Your program loads libraries by their short name and you don't even realize it
In the discussion of the problems that occur if you load the same DLL by both its short and long names, Xepol asserted that any program which loads a DLL by its short name “would have ONLY itself to blame for making stupid, unpredictable, asinine assumptions” and that Windows should “change the loader to NOT load any dll with a short name where the short name and long name do not match.”
The problem with this rule, well, okay, one problem is that you’re changing the rules after the game has started. Programs have been allowed to load DLLs by their short name in the past; making it no longer possible creates an application compatibility hurdle.
Second, it may not be possible to obtain the long name for a DLL. If the user has access to the DLL but not to one of the directories in the path to the DLL, then the attempt to get its long name will fail. The “directory you can access hidden inside a directory you cannot access” directory structure is commonly used as a less expensive alternative to Access Based Enumeration. Maybe your answer to this is to say that this is not allowed; people who set up their systems this way deserve to lose.
Third, the application often does not control the path being passed to
LoadLibrary, so it doesn’t even know that it’s making a stupid, unpredictable, asinine assumption. For example, the program may call
GetModuleFileName to obtain the directory the application was installed to, then attempt to load satellite DLLs from that same directory. If the current directory was set by passing a short name to
SetCurrentDirectory (try it:
cd C:\Progra~1) then the program will unwittingly be making a stupid, unpredictable, asinine decision. (But since the decision is being made consistently, there was no problem up until now.)
When you call
CoCreateInstance, there is nearly always a
LoadLibrary happening behind the scenes, because the object you are trying to create is coming from a DLL that somebody else registered. If they registered it with a short name, then any application that wanted to use that object runs afoul of the new rule, even though the application did nothing wrong.
Now, you might argue that this just means that the component provider is the one who made a stupid, unpredicable, asinine assumption. But that may not have been a stupid assumption at the time: 16-bit applications see only short names, so it might have been that that’s the only thing they can do. Or the component may have made a conscious decision to register under short names; this was common in the Windows 95 era because file names often passed through components that didn’t understand long file names. (Examples: 16-bit applications, backup applications.)
Even if you decide that what was once a reasonable decision is now asinine, you have to get there from here. Do you declare all 16-bit applications asinine (because they can only use those asinine short file name)? Even for the 32-bit components, how do you convince them to switch over? Can you even get them to switch over? Until they do, their component will not be accessible: The shell extension won’t be loaded until they fix their registration. A program which anticipated this problem and always loaded DLLs by their short names is now broken. (After all, you had to make an arbitrary decision to use long names exclusively or short names exclusively, and someone may have chosen the other branch of the decision tree.)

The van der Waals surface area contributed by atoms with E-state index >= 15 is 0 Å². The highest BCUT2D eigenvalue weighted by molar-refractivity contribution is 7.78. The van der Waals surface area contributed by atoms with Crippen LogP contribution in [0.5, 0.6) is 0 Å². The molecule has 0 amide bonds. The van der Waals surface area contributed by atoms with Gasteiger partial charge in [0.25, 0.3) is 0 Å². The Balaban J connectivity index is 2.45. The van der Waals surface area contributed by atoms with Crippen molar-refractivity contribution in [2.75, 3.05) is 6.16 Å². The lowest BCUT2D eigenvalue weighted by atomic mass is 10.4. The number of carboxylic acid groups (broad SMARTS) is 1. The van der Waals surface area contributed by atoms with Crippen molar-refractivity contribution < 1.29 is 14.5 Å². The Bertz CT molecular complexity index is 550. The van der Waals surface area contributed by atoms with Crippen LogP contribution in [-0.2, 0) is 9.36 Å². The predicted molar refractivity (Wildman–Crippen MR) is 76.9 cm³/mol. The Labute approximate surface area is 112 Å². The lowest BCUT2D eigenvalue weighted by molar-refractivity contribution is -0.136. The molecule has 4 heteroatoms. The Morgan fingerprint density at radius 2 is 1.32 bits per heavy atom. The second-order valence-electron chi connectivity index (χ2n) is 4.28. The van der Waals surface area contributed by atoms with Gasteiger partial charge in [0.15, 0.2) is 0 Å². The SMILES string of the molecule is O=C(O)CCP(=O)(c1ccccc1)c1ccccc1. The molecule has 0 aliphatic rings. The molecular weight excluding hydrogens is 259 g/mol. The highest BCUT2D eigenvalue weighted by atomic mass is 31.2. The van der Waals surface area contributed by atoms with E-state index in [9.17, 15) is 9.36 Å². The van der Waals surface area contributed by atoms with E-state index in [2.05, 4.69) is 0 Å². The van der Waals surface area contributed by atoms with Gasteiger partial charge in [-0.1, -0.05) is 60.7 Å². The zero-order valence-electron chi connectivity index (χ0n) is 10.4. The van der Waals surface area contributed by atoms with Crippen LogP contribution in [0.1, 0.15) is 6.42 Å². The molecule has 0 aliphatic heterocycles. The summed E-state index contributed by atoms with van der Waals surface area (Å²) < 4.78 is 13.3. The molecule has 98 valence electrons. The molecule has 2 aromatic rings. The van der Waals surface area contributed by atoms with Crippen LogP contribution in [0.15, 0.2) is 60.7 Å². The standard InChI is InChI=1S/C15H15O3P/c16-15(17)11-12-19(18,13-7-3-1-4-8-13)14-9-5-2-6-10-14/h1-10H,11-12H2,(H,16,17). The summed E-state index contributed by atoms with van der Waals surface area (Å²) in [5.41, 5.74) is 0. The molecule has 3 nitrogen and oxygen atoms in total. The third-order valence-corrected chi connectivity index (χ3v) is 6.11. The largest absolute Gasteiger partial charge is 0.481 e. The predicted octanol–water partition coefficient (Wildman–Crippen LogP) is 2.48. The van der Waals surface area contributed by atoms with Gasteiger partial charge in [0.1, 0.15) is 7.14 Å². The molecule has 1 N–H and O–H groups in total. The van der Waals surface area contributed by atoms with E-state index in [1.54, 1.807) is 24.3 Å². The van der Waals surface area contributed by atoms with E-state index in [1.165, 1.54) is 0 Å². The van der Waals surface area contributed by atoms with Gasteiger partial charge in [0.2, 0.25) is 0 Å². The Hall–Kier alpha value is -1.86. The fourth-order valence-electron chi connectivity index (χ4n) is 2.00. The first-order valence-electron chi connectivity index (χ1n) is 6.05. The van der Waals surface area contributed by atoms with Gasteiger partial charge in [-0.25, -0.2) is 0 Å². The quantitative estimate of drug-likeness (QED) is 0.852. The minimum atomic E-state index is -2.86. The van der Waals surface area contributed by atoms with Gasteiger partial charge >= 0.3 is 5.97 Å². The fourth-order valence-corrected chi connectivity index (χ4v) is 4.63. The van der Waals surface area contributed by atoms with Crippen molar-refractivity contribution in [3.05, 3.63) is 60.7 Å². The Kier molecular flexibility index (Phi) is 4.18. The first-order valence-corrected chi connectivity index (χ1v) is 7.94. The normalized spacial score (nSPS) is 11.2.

And long name/short name is really just a special case of a single file having multiple names. Other ways of creating multiple names include hard links, symbolic links, and junction points. If a file has two names due to hard links, which one is the “preferred” name and which is the “asinine” name? (And what if the “preferred” name is not available to the user? Suppose you decide that the preferred name is the one that comes first alphabetically. Can I launch a denial-of-service attack by creating a hard link to
C:\A\A.DLL? All attempts to link to
C:\Windows\system32\shell32.dll will fail because it is now the “asinine” name.) Does this rule against loading DLLs by “asinine” names negate part of the functionality of the compatibility paths introduced in Windows Vista (since, under this new rule, you can’t use them to load DLLs or execute programs because they entail traversing a symbolic link).
Perhaps these concerns could be addressed in a manner that didn’t have all these problems, but it’s an awful lot of complexity. In general, simple rules are preferred to complex rules. Especially if the complexity is to address an issue that was not a serious problem to begin with.